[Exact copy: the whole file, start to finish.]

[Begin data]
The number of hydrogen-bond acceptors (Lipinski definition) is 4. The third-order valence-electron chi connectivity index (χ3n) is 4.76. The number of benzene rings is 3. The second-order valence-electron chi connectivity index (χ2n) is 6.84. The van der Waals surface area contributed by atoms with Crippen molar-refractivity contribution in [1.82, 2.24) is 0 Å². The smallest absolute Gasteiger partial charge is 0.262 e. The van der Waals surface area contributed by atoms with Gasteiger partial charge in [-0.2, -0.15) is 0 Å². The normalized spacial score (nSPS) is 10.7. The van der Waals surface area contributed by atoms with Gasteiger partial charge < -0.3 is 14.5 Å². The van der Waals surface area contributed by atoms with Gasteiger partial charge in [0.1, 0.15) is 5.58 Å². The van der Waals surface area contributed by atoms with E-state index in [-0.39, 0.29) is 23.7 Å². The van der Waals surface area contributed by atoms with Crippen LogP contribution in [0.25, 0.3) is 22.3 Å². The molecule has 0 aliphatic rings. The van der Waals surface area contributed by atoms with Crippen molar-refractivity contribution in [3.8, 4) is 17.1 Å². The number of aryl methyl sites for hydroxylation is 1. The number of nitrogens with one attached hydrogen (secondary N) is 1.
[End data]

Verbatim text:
The number of hydrogen-bond acceptors (Lipinski definition) is 4. The third-order valence-electron chi connectivity index (χ3n) is 4.76. The number of benzene rings is 3. The second-order valence-electron chi connectivity index (χ2n) is 6.84. The van der Waals surface area contributed by atoms with Crippen molar-refractivity contribution in [1.82, 2.24) is 0 Å². The smallest absolute Gasteiger partial charge is 0.262 e. The van der Waals surface area contributed by atoms with Gasteiger partial charge in [-0.2, -0.15) is 0 Å². The normalized spacial score (nSPS) is 10.7. The van der Waals surface area contributed by atoms with Gasteiger partial charge < -0.3 is 14.5 Å². The van der Waals surface area contributed by atoms with Gasteiger partial charge in [0.1, 0.15) is 5.58 Å². The van der Waals surface area contributed by atoms with E-state index in [-0.39, 0.29) is 23.7 Å². The van der Waals surface area contributed by atoms with Crippen LogP contribution in [0.25, 0.3) is 22.3 Å². The molecule has 0 aliphatic rings. The van der Waals surface area contributed by atoms with Crippen molar-refractivity contribution in [3.8, 4) is 17.1 Å². The number of aryl methyl sites for hydroxylation is 1. The number of nitrogens with one attached hydrogen (secondary N) is 1.